Cherry-Picking Mistranslations

cervello_marcio
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Cherry-Picking Mistranslations

 I've noticed for a long time that Christian apologists refuse to concede that there are several glaring mistranslations in the bible that completely change the meaning or intent of a particular verse (e.g.: Leviticus 20:13). A verse such as this (which condemns homosexuality as an "abomination&quotEye-wink is operative in the political and social worldview of the modern Christian, with the defense being "the word of god is the word of god." Despite any argument that the word "abomination" does not hold the connotation they believe it does (or that homosexuality is genetic, for that matter), Christians stay resolute.

However, any phrase that may make Christianity look like, say, a bunch of fairy tales, is immediately chalked up to poor translations. One good example is the "unicorn and the satyr" question. Here's an article defending the mistranslation theory. They even cite Isaac Asimov!

"It is evident once again that the Bible does not lower itself to superstitious mythology."

Like the existence of two arch-enemy super-beings in a perpetual, metaphysical battle for our immortal souls?

At any rate, my question is: If there can be proven to be discrepancies between the original text of the bible and the translation into English (as the last link shows), why is it so hard for Christians to admit that they may be wrong about passages related to ideology?

"Do not, as some ungracious pastors do, show me the steep and thorny way to heaven. Whiles, like a puff'd and reckless libertine, himself the primrose path of dalliance treads. And recks not his own rede."


cervello_marcio
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 Ignore the winky face.

 Ignore the winky face. That was an auto-filter. Balls. 


treat2 (not verified)
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Which of the 15 (or so)

Which of the 15 (or so) versions of the bible are you referring to?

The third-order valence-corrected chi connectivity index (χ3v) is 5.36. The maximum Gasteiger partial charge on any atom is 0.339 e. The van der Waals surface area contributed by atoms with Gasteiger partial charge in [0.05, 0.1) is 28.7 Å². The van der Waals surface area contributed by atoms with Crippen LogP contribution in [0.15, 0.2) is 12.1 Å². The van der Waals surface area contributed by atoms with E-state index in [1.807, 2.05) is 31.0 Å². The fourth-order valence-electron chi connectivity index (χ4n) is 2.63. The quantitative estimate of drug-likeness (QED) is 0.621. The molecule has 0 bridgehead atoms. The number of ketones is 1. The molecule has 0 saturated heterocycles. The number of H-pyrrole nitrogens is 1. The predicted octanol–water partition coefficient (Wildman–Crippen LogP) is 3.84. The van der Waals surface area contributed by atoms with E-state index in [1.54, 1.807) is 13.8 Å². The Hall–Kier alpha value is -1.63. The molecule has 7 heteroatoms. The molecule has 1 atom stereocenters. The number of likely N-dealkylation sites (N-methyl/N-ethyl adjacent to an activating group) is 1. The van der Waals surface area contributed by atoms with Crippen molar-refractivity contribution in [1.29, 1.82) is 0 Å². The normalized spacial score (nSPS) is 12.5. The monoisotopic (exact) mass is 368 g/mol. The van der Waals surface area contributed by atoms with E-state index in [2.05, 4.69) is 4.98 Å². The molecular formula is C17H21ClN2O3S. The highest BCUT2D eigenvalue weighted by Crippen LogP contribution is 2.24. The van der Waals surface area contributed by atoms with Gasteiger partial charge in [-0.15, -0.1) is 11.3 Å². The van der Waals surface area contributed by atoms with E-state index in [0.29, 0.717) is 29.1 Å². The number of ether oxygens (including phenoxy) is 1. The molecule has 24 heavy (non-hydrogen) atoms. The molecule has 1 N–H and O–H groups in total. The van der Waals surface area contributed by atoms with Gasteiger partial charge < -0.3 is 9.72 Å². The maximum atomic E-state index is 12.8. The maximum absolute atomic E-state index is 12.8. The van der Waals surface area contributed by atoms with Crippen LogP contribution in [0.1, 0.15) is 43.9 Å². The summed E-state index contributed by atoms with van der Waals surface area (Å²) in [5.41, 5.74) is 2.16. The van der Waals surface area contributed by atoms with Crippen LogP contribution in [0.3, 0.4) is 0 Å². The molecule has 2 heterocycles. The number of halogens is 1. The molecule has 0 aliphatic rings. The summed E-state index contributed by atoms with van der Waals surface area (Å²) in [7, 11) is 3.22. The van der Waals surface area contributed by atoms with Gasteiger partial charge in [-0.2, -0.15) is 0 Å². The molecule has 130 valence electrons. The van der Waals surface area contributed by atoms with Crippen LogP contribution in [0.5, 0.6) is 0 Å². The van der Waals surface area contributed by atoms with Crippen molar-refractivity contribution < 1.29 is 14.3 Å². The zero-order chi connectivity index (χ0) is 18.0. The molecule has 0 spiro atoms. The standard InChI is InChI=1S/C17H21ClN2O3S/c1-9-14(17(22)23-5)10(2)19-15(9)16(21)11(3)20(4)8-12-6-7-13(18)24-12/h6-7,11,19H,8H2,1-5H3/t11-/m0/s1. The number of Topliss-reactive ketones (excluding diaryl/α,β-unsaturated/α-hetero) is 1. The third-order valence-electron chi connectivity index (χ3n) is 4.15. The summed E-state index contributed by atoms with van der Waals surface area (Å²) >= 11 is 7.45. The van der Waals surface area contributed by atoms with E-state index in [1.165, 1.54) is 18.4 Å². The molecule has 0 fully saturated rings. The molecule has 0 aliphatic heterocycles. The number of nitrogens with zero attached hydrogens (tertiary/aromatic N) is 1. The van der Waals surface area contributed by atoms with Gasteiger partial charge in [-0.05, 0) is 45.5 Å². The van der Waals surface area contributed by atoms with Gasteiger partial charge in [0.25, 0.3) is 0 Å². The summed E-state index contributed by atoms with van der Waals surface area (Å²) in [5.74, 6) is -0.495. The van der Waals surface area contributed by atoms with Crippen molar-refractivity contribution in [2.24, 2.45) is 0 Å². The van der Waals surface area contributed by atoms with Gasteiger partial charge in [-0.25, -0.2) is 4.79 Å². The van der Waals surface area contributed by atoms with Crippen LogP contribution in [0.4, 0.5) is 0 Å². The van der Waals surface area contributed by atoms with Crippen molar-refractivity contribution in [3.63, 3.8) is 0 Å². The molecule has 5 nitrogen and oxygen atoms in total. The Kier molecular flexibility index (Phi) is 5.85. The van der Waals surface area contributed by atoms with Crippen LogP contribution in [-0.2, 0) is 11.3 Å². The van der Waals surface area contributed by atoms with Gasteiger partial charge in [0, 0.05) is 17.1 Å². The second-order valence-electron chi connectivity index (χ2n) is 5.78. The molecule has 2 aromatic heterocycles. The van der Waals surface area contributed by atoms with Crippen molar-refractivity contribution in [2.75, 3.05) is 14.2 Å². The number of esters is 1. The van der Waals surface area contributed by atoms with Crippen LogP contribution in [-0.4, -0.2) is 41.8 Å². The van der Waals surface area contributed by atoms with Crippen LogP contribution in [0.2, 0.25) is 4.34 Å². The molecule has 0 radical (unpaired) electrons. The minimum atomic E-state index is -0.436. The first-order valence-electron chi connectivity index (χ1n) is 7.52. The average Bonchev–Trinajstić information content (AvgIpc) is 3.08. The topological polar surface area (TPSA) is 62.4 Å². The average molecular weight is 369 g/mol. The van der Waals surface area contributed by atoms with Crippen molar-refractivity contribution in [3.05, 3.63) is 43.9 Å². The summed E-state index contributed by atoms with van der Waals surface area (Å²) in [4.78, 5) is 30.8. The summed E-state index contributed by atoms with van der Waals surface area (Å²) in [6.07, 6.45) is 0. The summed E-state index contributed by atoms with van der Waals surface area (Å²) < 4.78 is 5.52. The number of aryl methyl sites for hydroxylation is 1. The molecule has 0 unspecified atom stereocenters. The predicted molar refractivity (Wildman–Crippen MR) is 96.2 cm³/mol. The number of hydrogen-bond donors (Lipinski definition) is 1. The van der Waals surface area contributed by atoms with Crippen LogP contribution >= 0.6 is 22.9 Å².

Brian37
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cervello_marcio wrote: I've

cervello_marcio wrote:

 I've noticed for a long time that Christian apologists refuse to concede that there are several glaring mistranslations in the bible that completely change the meaning or intent of a particular verse (e.g.: Leviticus 20:13). A verse such as this (which condemns homosexuality as an "abomination&quotEye-wink is operative in the political and social worldview of the modern Christian, with the defense being "the word of god is the word of god." Despite any argument that the word "abomination" does not hold the connotation they believe it does (or that homosexuality is genetic, for that matter), Christians stay resolute.

However, any phrase that may make Christianity look like, say, a bunch of fairy tales, is immediately chalked up to poor translations. One good example is the "unicorn and the satyr" question. Here's an article defending the mistranslation theory. They even cite Isaac Asimov!

"It is evident once again that the Bible does not lower itself to superstitious mythology."

Like the existence of two arch-enemy super-beings in a perpetual, metaphysical battle for our immortal souls?

At any rate, my question is: If there can be proven to be discrepancies between the original text of the bible and the translation into English (as the last link shows), why is it so hard for Christians to admit that they may be wrong about passages related to ideology?

Quote:
I've noticed for a long time that Christian apologists refuse to concede that there are several glaring mistranslations

There is no such thing to the apologist. It's called "moving the goal posts". Trying to get them to see contradictions, WHICH ARE REAL, is like trying to nail jello to the wall.

It is like time traveling backwards in time to tell the ancient Egyptians that the sun is not a thinking being. Good luck, you'll have an easyer time to get the gullible to sip the Kool Aid.

"We are a nation of Christians and Muslims, Jews and Hindus -- and nonbelievers."Obama
Check out my poetry here on Rational Responders Like my poetry thread on Facebook under BrianJames Rational Poet also on twitter under Brianrrs37


Rob H (not verified)
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The problem with trying to

The problem with trying to find acceptance of homosexuality in the Bible, is that under the Law (of which Leviticus is apart of), sexual relations were forbidden outside of marriage.  The law only had provisions for heterosexual marriages, and no provisions for gay marriage, thus even if we excluded the versus that forbad homosexuality, we could still support the ban by inference.  Furthermore, suppose newer translations skewed the original intent, the historical record, oral Torah, and traditions don't support evidence that ancient Jews embraced gay relations and/or marriages.